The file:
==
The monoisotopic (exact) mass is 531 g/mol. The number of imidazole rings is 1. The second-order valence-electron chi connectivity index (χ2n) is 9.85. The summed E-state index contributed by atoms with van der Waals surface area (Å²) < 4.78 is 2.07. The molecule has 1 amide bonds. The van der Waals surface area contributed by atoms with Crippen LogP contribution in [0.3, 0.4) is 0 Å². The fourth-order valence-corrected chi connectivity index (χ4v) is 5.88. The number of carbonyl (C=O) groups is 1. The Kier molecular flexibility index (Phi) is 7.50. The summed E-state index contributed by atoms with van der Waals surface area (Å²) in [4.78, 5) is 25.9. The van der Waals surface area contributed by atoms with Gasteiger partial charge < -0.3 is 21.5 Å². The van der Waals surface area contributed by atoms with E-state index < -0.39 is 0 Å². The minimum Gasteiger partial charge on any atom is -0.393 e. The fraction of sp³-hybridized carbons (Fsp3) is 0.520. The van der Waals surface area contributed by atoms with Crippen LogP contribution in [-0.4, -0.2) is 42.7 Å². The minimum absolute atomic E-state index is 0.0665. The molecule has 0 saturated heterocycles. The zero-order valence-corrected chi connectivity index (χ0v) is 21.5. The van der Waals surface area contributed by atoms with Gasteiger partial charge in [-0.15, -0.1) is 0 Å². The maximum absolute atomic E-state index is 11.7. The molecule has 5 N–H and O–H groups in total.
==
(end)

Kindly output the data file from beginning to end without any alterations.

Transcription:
The monoisotopic (exact) mass is 531 g/mol. The number of imidazole rings is 1. The second-order valence-electron chi connectivity index (χ2n) is 9.85. The summed E-state index contributed by atoms with van der Waals surface area (Å²) < 4.78 is 2.07. The molecule has 1 amide bonds. The van der Waals surface area contributed by atoms with Crippen LogP contribution in [0.3, 0.4) is 0 Å². The fourth-order valence-corrected chi connectivity index (χ4v) is 5.88. The number of carbonyl (C=O) groups is 1. The Kier molecular flexibility index (Phi) is 7.50. The summed E-state index contributed by atoms with van der Waals surface area (Å²) in [4.78, 5) is 25.9. The van der Waals surface area contributed by atoms with Gasteiger partial charge < -0.3 is 21.5 Å². The van der Waals surface area contributed by atoms with E-state index < -0.39 is 0 Å². The minimum Gasteiger partial charge on any atom is -0.393 e. The fraction of sp³-hybridized carbons (Fsp3) is 0.520. The van der Waals surface area contributed by atoms with Crippen LogP contribution in [-0.4, -0.2) is 42.7 Å². The minimum absolute atomic E-state index is 0.0665. The molecule has 0 saturated heterocycles. The zero-order valence-corrected chi connectivity index (χ0v) is 21.5. The van der Waals surface area contributed by atoms with Gasteiger partial charge in [-0.15, -0.1) is 0 Å². The maximum absolute atomic E-state index is 11.7. The molecule has 5 N–H and O–H groups in total.